People from both our group and the St. Thomas group asked many tough questions, specifically about mining practices and the impending Pacific Rim court case opening on May 31 and the effects of CAFTA on real people beyond what things look like on paper. Both men gave answers which were passionate from their perspective. When it came to the workforce changing (i.e. farmers can no longer compete with corn prices from Monsanto, for example), Mitch likened it to how buggy whip makers were still skilled artisans but simply weren’t needed at the advent of the automobile. The metaphor felt apt to me though there’s a big piece of the puzzle missing for me, too. And not just me, it seemed, but our whole group.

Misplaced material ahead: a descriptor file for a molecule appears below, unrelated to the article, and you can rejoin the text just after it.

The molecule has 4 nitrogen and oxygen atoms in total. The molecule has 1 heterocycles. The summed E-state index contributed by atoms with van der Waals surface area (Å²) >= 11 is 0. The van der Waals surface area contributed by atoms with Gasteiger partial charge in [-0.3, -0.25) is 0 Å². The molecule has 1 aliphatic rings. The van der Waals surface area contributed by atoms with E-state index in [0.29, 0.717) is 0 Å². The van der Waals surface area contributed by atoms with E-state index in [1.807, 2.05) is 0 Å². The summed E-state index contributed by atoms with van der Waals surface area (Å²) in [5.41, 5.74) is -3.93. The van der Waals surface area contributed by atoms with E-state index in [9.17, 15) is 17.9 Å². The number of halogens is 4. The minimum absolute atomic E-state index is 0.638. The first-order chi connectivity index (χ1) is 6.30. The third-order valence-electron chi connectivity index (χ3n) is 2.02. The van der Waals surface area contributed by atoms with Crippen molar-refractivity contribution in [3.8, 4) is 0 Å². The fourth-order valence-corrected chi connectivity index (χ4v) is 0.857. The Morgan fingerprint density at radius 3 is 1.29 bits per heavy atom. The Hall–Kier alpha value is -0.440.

This presentation was so different than any experience we’d had so far and it left many of us feeling conflicted. Lawrence proclaimed that, “Our mandate is to help El Salvador better be self-efficient.” And from their perspective they feel they are. And I personally believe in many ways they are. HOWEVER, and that’s a great big capitalized, underlined, italicized, bolded “however,” there is a flaw in the logic the US government is using to me. Because no matter how many international company relationships are built, no matter how many jobs are created, no matter how many small local business are receiving aid and help to become competitive in a global economy, no matter all of this progress, there are the swindled people in the shanty village. There are the men begging for handouts in Victoria. There are the young children who are disappeared years ago. There is so much strife in the countryside of El Salvador and these are the real people behind the facts and figures.